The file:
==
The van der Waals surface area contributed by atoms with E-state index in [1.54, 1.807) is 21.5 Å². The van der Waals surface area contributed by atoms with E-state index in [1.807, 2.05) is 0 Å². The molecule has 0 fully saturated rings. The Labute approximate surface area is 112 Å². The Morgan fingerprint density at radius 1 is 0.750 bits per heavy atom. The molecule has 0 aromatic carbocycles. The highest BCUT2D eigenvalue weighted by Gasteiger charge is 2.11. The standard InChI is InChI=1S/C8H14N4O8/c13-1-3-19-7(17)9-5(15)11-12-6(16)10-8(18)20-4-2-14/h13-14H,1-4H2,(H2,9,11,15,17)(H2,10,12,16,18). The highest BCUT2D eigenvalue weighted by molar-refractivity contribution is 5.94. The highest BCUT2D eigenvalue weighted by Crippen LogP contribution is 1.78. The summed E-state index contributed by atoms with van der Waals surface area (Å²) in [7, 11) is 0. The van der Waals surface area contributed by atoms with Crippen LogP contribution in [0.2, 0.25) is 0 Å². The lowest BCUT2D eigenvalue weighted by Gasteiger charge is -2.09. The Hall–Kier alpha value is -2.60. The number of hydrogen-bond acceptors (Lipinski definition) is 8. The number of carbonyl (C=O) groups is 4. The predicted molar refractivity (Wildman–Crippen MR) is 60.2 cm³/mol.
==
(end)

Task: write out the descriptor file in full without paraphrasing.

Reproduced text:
The van der Waals surface area contributed by atoms with E-state index in [1.54, 1.807) is 21.5 Å². The van der Waals surface area contributed by atoms with E-state index in [1.807, 2.05) is 0 Å². The molecule has 0 fully saturated rings. The Labute approximate surface area is 112 Å². The Morgan fingerprint density at radius 1 is 0.750 bits per heavy atom. The molecule has 0 aromatic carbocycles. The highest BCUT2D eigenvalue weighted by Gasteiger charge is 2.11. The standard InChI is InChI=1S/C8H14N4O8/c13-1-3-19-7(17)9-5(15)11-12-6(16)10-8(18)20-4-2-14/h13-14H,1-4H2,(H2,9,11,15,17)(H2,10,12,16,18). The highest BCUT2D eigenvalue weighted by molar-refractivity contribution is 5.94. The highest BCUT2D eigenvalue weighted by Crippen LogP contribution is 1.78. The summed E-state index contributed by atoms with van der Waals surface area (Å²) in [7, 11) is 0. The van der Waals surface area contributed by atoms with Crippen LogP contribution in [0.2, 0.25) is 0 Å². The lowest BCUT2D eigenvalue weighted by Gasteiger charge is -2.09. The Hall–Kier alpha value is -2.60. The number of hydrogen-bond acceptors (Lipinski definition) is 8. The number of carbonyl (C=O) groups is 4. The predicted molar refractivity (Wildman–Crippen MR) is 60.2 cm³/mol.